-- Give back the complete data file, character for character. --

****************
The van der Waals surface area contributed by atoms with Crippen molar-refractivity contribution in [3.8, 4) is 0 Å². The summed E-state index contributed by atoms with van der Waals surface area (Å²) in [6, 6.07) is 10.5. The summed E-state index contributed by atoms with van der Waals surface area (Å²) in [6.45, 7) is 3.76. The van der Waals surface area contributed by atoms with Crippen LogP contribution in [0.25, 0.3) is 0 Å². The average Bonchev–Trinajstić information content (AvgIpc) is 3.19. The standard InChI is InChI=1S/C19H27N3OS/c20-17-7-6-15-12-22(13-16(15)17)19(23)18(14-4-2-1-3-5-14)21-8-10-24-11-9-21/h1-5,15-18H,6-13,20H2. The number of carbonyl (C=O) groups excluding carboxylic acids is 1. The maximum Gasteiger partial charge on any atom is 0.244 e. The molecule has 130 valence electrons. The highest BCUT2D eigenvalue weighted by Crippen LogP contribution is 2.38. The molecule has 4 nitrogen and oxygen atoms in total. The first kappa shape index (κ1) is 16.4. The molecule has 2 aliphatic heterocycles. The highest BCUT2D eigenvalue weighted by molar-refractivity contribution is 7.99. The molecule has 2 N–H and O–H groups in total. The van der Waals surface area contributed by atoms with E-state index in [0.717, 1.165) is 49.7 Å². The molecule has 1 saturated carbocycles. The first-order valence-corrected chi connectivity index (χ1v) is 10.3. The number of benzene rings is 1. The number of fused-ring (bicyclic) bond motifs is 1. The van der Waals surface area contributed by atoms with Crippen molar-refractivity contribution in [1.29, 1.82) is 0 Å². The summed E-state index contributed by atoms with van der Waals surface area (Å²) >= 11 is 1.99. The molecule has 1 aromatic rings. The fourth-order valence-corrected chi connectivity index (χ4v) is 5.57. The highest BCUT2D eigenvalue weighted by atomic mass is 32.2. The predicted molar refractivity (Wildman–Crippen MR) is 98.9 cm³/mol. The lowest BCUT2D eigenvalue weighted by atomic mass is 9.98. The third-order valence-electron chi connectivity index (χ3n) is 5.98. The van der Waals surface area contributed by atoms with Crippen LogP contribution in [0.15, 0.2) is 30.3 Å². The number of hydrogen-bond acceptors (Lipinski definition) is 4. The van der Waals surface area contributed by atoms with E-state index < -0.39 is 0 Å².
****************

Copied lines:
The van der Waals surface area contributed by atoms with Crippen molar-refractivity contribution in [3.8, 4) is 0 Å². The summed E-state index contributed by atoms with van der Waals surface area (Å²) in [6, 6.07) is 10.5. The summed E-state index contributed by atoms with van der Waals surface area (Å²) in [6.45, 7) is 3.76. The van der Waals surface area contributed by atoms with Crippen LogP contribution in [0.25, 0.3) is 0 Å². The average Bonchev–Trinajstić information content (AvgIpc) is 3.19. The standard InChI is InChI=1S/C19H27N3OS/c20-17-7-6-15-12-22(13-16(15)17)19(23)18(14-4-2-1-3-5-14)21-8-10-24-11-9-21/h1-5,15-18H,6-13,20H2. The number of carbonyl (C=O) groups excluding carboxylic acids is 1. The maximum Gasteiger partial charge on any atom is 0.244 e. The molecule has 130 valence electrons. The highest BCUT2D eigenvalue weighted by Crippen LogP contribution is 2.38. The molecule has 4 nitrogen and oxygen atoms in total. The first kappa shape index (κ1) is 16.4. The molecule has 2 aliphatic heterocycles. The highest BCUT2D eigenvalue weighted by molar-refractivity contribution is 7.99. The molecule has 2 N–H and O–H groups in total. The van der Waals surface area contributed by atoms with E-state index in [0.717, 1.165) is 49.7 Å². The molecule has 1 saturated carbocycles. The first-order valence-corrected chi connectivity index (χ1v) is 10.3. The number of benzene rings is 1. The number of fused-ring (bicyclic) bond motifs is 1. The van der Waals surface area contributed by atoms with Crippen molar-refractivity contribution in [1.29, 1.82) is 0 Å². The summed E-state index contributed by atoms with van der Waals surface area (Å²) >= 11 is 1.99. The molecule has 1 aromatic rings. The fourth-order valence-corrected chi connectivity index (χ4v) is 5.57. The highest BCUT2D eigenvalue weighted by atomic mass is 32.2. The predicted molar refractivity (Wildman–Crippen MR) is 98.9 cm³/mol. The lowest BCUT2D eigenvalue weighted by atomic mass is 9.98. The third-order valence-electron chi connectivity index (χ3n) is 5.98. The van der Waals surface area contributed by atoms with Crippen LogP contribution in [0.15, 0.2) is 30.3 Å². The number of hydrogen-bond acceptors (Lipinski definition) is 4. The van der Waals surface area contributed by atoms with E-state index < -0.39 is 0 Å².